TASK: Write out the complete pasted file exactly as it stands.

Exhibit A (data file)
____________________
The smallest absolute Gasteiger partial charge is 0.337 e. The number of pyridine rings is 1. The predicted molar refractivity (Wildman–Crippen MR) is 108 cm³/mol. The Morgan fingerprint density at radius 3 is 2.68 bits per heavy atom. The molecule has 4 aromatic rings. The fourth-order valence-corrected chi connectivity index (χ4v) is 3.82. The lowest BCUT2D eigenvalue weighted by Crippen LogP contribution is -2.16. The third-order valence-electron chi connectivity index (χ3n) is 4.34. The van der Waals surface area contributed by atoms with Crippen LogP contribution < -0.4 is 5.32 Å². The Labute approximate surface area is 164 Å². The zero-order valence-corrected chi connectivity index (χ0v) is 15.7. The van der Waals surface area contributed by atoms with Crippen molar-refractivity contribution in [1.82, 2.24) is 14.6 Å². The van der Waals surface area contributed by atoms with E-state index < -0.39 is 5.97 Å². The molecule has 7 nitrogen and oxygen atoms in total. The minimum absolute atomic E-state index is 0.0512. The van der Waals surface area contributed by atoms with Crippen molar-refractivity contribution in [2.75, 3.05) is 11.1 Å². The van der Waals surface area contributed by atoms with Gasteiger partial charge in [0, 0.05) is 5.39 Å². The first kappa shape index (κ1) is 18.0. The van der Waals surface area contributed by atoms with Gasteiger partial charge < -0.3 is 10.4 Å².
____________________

The smallest absolute Gasteiger partial charge is 0.337 e. The number of pyridine rings is 1. The predicted molar refractivity (Wildman–Crippen MR) is 108 cm³/mol. The Morgan fingerprint density at radius 3 is 2.68 bits per heavy atom. The molecule has 4 aromatic rings. The fourth-order valence-corrected chi connectivity index (χ4v) is 3.82. The lowest BCUT2D eigenvalue weighted by Crippen LogP contribution is -2.16. The third-order valence-electron chi connectivity index (χ3n) is 4.34. The van der Waals surface area contributed by atoms with Crippen LogP contribution < -0.4 is 5.32 Å². The Labute approximate surface area is 164 Å². The zero-order valence-corrected chi connectivity index (χ0v) is 15.7. The van der Waals surface area contributed by atoms with Crippen molar-refractivity contribution in [1.82, 2.24) is 14.6 Å². The van der Waals surface area contributed by atoms with E-state index < -0.39 is 5.97 Å². The molecule has 7 nitrogen and oxygen atoms in total. The minimum absolute atomic E-state index is 0.0512. The van der Waals surface area contributed by atoms with Crippen molar-refractivity contribution in [2.75, 3.05) is 11.1 Å². The van der Waals surface area contributed by atoms with Gasteiger partial charge in [0, 0.05) is 5.39 Å². The first kappa shape index (κ1) is 18.0. The van der Waals surface area contributed by atoms with Gasteiger partial charge < -0.3 is 10.4 Å².